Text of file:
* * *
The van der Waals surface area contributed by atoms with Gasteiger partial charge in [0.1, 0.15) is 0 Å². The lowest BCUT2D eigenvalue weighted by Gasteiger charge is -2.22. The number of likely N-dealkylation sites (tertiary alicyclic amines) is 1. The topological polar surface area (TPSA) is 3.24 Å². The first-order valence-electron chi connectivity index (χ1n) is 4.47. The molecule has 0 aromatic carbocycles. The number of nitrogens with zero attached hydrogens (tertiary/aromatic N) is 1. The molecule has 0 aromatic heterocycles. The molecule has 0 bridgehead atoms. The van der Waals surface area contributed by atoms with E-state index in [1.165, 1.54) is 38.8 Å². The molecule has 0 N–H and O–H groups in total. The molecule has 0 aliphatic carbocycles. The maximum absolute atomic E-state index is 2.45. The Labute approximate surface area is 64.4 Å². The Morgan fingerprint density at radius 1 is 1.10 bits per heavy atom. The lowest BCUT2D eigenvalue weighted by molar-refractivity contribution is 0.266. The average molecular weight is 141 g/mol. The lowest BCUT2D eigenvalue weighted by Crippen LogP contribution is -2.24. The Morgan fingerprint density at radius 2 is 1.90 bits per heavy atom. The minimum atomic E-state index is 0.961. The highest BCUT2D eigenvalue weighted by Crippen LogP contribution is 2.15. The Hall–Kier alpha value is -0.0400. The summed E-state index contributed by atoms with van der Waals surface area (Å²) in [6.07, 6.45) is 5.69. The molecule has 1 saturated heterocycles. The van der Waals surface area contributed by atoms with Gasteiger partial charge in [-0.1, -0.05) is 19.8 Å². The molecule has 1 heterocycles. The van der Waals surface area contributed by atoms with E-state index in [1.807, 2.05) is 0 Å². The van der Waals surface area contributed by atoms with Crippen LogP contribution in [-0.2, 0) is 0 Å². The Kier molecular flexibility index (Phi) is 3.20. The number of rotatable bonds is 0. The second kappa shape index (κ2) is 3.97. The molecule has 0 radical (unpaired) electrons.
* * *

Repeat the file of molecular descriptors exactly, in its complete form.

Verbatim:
The van der Waals surface area contributed by atoms with Gasteiger partial charge in [0.1, 0.15) is 0 Å². The lowest BCUT2D eigenvalue weighted by Gasteiger charge is -2.22. The number of likely N-dealkylation sites (tertiary alicyclic amines) is 1. The topological polar surface area (TPSA) is 3.24 Å². The first-order valence-electron chi connectivity index (χ1n) is 4.47. The molecule has 0 aromatic carbocycles. The number of nitrogens with zero attached hydrogens (tertiary/aromatic N) is 1. The molecule has 0 aromatic heterocycles. The molecule has 0 bridgehead atoms. The van der Waals surface area contributed by atoms with E-state index in [1.165, 1.54) is 38.8 Å². The molecule has 0 N–H and O–H groups in total. The molecule has 0 aliphatic carbocycles. The maximum absolute atomic E-state index is 2.45. The Labute approximate surface area is 64.4 Å². The Morgan fingerprint density at radius 1 is 1.10 bits per heavy atom. The lowest BCUT2D eigenvalue weighted by molar-refractivity contribution is 0.266. The average molecular weight is 141 g/mol. The lowest BCUT2D eigenvalue weighted by Crippen LogP contribution is -2.24. The Morgan fingerprint density at radius 2 is 1.90 bits per heavy atom. The minimum atomic E-state index is 0.961. The highest BCUT2D eigenvalue weighted by Crippen LogP contribution is 2.15. The Hall–Kier alpha value is -0.0400. The summed E-state index contributed by atoms with van der Waals surface area (Å²) in [6.07, 6.45) is 5.69. The molecule has 1 saturated heterocycles. The van der Waals surface area contributed by atoms with Gasteiger partial charge in [-0.1, -0.05) is 19.8 Å². The molecule has 1 heterocycles. The van der Waals surface area contributed by atoms with E-state index in [1.807, 2.05) is 0 Å². The van der Waals surface area contributed by atoms with Crippen LogP contribution in [-0.2, 0) is 0 Å². The Kier molecular flexibility index (Phi) is 3.20. The number of rotatable bonds is 0. The second kappa shape index (κ2) is 3.97. The molecule has 0 radical (unpaired) electrons.